Becoming a Jackal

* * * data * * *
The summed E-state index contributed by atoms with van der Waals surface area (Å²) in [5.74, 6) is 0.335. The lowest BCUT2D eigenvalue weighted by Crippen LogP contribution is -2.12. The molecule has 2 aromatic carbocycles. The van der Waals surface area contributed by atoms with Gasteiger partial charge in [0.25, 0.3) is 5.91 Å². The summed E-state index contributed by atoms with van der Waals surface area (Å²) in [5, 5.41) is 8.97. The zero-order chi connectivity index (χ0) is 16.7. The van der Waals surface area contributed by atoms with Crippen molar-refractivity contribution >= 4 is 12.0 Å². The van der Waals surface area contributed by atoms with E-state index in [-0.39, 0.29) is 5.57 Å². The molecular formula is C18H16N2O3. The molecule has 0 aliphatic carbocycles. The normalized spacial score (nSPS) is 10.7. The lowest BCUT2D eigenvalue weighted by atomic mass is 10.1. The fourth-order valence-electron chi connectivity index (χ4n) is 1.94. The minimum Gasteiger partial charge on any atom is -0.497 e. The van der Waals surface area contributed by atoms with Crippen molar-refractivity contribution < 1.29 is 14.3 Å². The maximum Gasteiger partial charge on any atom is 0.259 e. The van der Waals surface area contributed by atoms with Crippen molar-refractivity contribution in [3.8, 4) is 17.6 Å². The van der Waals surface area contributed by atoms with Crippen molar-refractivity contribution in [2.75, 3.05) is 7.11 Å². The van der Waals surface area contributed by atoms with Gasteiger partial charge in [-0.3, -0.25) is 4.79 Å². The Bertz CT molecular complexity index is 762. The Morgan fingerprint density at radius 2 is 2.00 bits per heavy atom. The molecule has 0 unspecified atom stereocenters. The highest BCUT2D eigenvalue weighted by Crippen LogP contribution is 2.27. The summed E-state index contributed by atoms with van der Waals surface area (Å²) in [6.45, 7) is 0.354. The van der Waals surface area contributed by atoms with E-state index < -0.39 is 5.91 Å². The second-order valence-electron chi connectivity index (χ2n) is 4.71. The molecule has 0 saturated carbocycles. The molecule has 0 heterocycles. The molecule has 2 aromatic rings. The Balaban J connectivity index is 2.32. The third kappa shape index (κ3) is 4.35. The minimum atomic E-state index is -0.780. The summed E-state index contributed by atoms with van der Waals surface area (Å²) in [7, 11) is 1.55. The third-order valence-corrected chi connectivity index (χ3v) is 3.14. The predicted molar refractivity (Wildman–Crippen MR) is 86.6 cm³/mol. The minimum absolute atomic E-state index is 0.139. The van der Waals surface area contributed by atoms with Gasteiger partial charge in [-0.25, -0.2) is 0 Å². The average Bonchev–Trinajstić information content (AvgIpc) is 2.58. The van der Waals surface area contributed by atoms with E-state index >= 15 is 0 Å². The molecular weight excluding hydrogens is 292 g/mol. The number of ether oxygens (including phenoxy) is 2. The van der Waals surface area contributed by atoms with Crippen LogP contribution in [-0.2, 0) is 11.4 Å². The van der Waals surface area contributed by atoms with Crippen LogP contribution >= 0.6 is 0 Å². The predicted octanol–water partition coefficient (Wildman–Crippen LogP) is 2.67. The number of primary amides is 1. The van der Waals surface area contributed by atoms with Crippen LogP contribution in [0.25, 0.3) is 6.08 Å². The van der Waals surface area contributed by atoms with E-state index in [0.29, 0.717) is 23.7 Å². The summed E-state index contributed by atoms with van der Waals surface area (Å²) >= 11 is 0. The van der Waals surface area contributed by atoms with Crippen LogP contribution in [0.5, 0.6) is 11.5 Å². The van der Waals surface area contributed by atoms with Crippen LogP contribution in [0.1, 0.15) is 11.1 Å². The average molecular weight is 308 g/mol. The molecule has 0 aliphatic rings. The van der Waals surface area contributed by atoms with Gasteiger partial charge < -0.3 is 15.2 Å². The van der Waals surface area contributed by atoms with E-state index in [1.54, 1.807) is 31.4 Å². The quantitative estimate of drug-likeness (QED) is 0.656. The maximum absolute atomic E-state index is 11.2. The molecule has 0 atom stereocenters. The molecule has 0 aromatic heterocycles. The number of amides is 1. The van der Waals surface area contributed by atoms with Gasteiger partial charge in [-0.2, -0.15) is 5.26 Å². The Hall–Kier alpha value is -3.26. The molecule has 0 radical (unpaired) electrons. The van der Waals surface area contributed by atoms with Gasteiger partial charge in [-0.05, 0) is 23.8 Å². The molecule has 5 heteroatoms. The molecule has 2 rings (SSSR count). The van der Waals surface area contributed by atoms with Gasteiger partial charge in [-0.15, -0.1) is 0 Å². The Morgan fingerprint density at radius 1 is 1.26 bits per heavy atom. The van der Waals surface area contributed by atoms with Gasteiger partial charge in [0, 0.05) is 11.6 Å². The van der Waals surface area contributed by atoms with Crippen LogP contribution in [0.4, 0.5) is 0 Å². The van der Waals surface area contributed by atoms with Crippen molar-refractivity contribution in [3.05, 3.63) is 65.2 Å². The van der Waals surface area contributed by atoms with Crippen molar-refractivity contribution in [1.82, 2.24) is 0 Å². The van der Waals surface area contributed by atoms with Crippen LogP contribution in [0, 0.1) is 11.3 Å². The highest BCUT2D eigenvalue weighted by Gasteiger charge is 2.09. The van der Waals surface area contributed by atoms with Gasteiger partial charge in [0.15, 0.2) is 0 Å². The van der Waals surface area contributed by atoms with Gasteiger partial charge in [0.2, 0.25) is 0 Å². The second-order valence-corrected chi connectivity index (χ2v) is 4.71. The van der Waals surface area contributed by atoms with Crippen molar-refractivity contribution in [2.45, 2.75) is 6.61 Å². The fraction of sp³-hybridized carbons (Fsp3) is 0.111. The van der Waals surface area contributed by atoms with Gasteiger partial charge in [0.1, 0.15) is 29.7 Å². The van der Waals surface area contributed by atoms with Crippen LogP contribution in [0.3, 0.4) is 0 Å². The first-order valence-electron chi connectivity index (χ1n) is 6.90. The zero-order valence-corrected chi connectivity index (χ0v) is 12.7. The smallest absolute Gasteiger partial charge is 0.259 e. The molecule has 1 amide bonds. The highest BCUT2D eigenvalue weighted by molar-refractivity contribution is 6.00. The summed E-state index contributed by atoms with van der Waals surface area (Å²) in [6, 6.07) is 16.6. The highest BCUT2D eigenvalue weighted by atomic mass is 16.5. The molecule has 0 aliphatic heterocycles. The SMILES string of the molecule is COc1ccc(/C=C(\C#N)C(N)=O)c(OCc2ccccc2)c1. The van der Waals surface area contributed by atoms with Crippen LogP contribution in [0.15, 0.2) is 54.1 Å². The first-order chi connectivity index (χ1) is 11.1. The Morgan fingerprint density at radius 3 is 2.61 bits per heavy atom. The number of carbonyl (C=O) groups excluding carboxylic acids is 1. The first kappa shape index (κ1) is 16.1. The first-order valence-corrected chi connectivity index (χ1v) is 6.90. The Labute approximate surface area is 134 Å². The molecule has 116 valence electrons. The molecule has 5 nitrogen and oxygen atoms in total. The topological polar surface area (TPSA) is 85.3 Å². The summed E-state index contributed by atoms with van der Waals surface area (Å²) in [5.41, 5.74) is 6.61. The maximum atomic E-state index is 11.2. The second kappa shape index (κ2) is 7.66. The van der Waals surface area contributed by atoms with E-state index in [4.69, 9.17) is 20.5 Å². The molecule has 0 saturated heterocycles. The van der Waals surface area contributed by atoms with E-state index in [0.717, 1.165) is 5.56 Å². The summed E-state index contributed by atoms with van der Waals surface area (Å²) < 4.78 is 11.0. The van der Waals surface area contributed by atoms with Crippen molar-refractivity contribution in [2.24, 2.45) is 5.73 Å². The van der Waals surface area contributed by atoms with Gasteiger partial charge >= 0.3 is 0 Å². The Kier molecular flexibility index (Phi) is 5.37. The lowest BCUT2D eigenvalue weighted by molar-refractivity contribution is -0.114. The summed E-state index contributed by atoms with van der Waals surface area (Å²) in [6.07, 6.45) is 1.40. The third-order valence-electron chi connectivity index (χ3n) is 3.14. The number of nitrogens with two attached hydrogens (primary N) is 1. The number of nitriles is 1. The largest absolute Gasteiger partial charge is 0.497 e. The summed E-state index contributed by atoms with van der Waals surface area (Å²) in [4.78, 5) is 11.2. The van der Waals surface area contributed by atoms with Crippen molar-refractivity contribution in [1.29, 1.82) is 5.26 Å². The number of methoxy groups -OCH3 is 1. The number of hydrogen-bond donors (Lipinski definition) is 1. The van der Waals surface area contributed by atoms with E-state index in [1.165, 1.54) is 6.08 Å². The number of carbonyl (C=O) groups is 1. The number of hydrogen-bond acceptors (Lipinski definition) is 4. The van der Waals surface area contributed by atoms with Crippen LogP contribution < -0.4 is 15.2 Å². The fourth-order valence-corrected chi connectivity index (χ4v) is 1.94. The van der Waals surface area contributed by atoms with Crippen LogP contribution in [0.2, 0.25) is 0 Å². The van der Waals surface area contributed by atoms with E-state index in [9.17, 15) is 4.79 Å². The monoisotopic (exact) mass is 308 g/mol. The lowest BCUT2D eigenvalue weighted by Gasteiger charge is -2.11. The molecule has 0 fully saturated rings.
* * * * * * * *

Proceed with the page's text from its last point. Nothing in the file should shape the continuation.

Conor J. O'Brien is as Irish as they come: soft-spoken, given to black moods and flights of literary mysticism, so full of Catholic guilt he probably sweats Communion wine. Villagers' debut album (on which he plays almost every instrument) opens with a Joycean evocation of paralysis called "I Saw the Dead," and only gets heavier. His folk rock folds U2's wide-open red skies into something you can fit in your shirt pocket, leavening fragile songs with gentle orchestrations. But young Conor is no softy; here's how he tells an ex to seek new options: "When it's your turn to disappear/I'll be cheering from the sidelines with a sandwich and a beer."

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